Jesus’ Birth Foretold

Jesus’ Birth Foretold
A Message on Luke 1:26-38
For Jacksonville First United Methodist Church
Nov. 28, 2021
By Doug Wintermute
dwinterm@yahoo.com

Luke 1:26-38 (NRSV)

In the sixth month the angel Gabriel was sent by God to a town in Galilee called Nazareth, 27 to a virgin engaged to a man whose name was Joseph, of the house of David. The virgin’s name was Mary. 28 And he came to her and said, “Greetings, favored one! The Lord is with you.” 29 But she was much perplexed by his words and pondered what sort of greeting this might be. 30 The angel said to her, “Do not be afraid, Mary, for you have found favor with God. 31 And now, you will conceive in your womb and bear a son, and you will name him Jesus. 32 He will be great, and will be called the Son of the Most High, and the Lord God will give to him the throne of his ancestor David. 33 He will reign over the house of Jacob forever, and of his kingdom there will be no end.” 34 Mary said to the angel, “How can this be, since I am a virgin?” 35 The angel said to her, “The Holy Spirit will come upon you, and the power of the Most High will overshadow you; therefore the child to be born will be holy; he will be called Son of God. 36 And now, your relative Elizabeth in her old age has also conceived a son; and this is the sixth month for her who was said to be barren. 37 For nothing will be impossible with God.” 38 Then Mary said, “Here am I, the servant of the Lord; let it be with me according to your word.” Then the angel departed from her.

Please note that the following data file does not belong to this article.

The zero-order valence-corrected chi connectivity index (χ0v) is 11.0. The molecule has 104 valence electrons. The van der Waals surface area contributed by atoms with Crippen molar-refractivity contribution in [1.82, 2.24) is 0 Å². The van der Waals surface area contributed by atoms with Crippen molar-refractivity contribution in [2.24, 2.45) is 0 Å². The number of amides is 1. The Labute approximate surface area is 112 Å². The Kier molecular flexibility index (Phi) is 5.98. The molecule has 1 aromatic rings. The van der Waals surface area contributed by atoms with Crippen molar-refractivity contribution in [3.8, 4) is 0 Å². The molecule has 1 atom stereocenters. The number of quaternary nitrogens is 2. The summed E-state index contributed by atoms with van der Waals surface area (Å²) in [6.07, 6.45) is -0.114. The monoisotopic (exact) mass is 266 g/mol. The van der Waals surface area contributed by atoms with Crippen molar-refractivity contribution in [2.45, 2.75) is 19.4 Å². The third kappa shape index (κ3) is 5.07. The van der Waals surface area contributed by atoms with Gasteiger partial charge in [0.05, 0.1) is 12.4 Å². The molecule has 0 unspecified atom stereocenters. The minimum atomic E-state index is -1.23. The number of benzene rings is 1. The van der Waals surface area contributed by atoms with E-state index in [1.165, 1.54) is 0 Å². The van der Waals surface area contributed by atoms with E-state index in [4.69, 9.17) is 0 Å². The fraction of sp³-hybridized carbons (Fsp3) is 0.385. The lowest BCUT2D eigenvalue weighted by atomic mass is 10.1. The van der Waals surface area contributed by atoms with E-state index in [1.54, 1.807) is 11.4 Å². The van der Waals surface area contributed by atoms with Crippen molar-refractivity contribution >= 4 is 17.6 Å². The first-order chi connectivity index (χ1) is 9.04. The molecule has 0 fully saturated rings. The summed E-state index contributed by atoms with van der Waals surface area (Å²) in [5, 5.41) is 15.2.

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Happy Liturgical New Year!

Today is the first Sunday in Advent, which means that today is the beginning of a new liturgical year in the church calendar.

Advent, like the season of Lent, is a season of preparation and expectation. Just as the season of Lent prepares our hearts and souls for the celebration of Easter, Advent prepares our hearts and souls for the celebration of the birth of Jesus Christ, what we also call Christmas.

The word Advent, which comes from the Latin word adventus, which is that Latin translation of the Greek word parousia, which means “presence,” or “arrival.” And although it comes near the end of the calendar year, it begins the Christian year.

So Advent is the four Sundays leading up to Christmas day. As part of our Advent observance we have an Advent wreath with five candles on it. The Carroll family came and lit one of the three blue candles this morning. We will light one candle each week until we finally light the white candle in the middle, the Christ candle, on Christmas Eve. The one pink candle, which represents Jesus’ mother, Mary, we will light on the third Sunday in Advent.

Since we are starting this season of preparation today let’s look at some of the things that happened leading up to the birth of Jesus.

For centuries the Jewish people longed for the appearance of the Messiah. The prophets of old had foretold of the messiah’s coming. One of those, Jeremiah, we read today as our first reading.

Here it is again from The Message paraphrase: ‘Watch“ for this: The time is coming’—God’s Decree—‘when I will keep the promise I made to the families of Israel and Judah. When that time comes, I will make a fresh and true shoot sprout from the David-Tree. He will run this country honestly and fairly. He will set things right. That’s when Judah will be secure and Jerusalem live in safety. The motto for the city will be, “God Has Set Things Right for Us.” — Jeremiah 33:14-16